â€śFrankly speaking, we havenâ€™t got a lot of things for export apart from some apples, peanuts, pig bristles and soybeans.â€ť was the rather forlorn view of Mao Zedong, in conversation with Indonesian President Sukarno in the early 1950’s.
Compare that to today, with Chinaâ€™s exports weighing down supermarket shelves the world over. Admittedly, much of that comes courtesy of Western multinationals with operations on Chinese soil, but domestic companies and brands are starting to get in on the act too.
Also recently, there has been a commercial twist. Overseas firms have begun to look in two directions in trade terms, not just manufacturing in China for export but also targeting Chinaâ€™s new vast consumer class for the first time.
The catch up has been rapid. As recently as 10 years ago, both the United States and the European Union had shares of world trade more than four times greater than China. By 2010, all three were within a single percentage point of each other (and China had overtaken the EU).
All of this is crucial for the RMBâ€™s rise, as policymakers in Beijing want cross-border commerce to act as the launch pad for a threepart blueprint to push Chinaâ€™s currency out beyond its borders. As policymakers in Beijing want cross-border commerce to act as the launch pad for a three-part blueprint to push Chinaâ€™s currency out beyond its borders.
The idea is to get the yuan embedded as a trade currency first, so businesses outside China grow accustomed to using it as a means of payment for goods and services.
Next up was phase two, this time the objective is to focus on how the yuan can be invested more freely, allowing enterprises and individuals the chance to move their RMB holdings cross-border.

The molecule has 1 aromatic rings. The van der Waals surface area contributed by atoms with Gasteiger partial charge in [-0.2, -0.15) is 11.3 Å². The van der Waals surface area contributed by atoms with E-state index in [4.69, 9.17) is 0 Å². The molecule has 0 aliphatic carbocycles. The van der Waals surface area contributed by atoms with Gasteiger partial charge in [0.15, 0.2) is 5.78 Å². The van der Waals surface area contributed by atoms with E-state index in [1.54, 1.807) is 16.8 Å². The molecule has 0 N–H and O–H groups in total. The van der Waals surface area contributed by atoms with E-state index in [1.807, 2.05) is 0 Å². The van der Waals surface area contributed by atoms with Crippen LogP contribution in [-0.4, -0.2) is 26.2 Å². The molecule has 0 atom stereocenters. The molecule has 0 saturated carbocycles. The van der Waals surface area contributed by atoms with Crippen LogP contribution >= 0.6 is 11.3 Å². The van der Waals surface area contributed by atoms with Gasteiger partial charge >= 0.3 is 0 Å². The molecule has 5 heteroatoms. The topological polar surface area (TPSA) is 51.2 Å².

Here the reasoning is straightforward, and links back to trade settlement. Foreign firms are less likely to want to be paid in RMB for goods and services sold into China if they canâ€™t do much with the cash that they receive as a result. And if these firms are not invoicing in the yuan, itâ€™s less likely they will be ready to pay their bills to Chinese vendors with it too.
New regulations on how yuan can be invested internationally (i.e. moved from offshore back onshore, and vice versa) are crucial in ensuring a wider circulation of the renminbi, so that non-Chinese can grow more comfortable holding it in bank accounts or as other financial assets.
This second phase of the RMB plan is also under way with Hong Kong at the center of events as a hub for investment products.
And finally the third stage, the renmenbiâ€™s unveiling as an international reserve currency. Here there is a lot of consensus about how and when the final goalwill be achieved. Before the yuan can challenge the dollar, China needs to develop more flexible capital markets, as well as rethink a series of policies in foreign exchange and capital controls.
Some suggest that all of this can be achieved in a few, short years. But others scoff at such expectations, querying how Chinaâ€™s economic (and political) model is going to cope with the strains that further reform will unleash.
Despite that, itâ€™s clear that the renminbiâ€™s journey has already begun, and that most of us will witness it soon enough.
Courtesy of Week in China.
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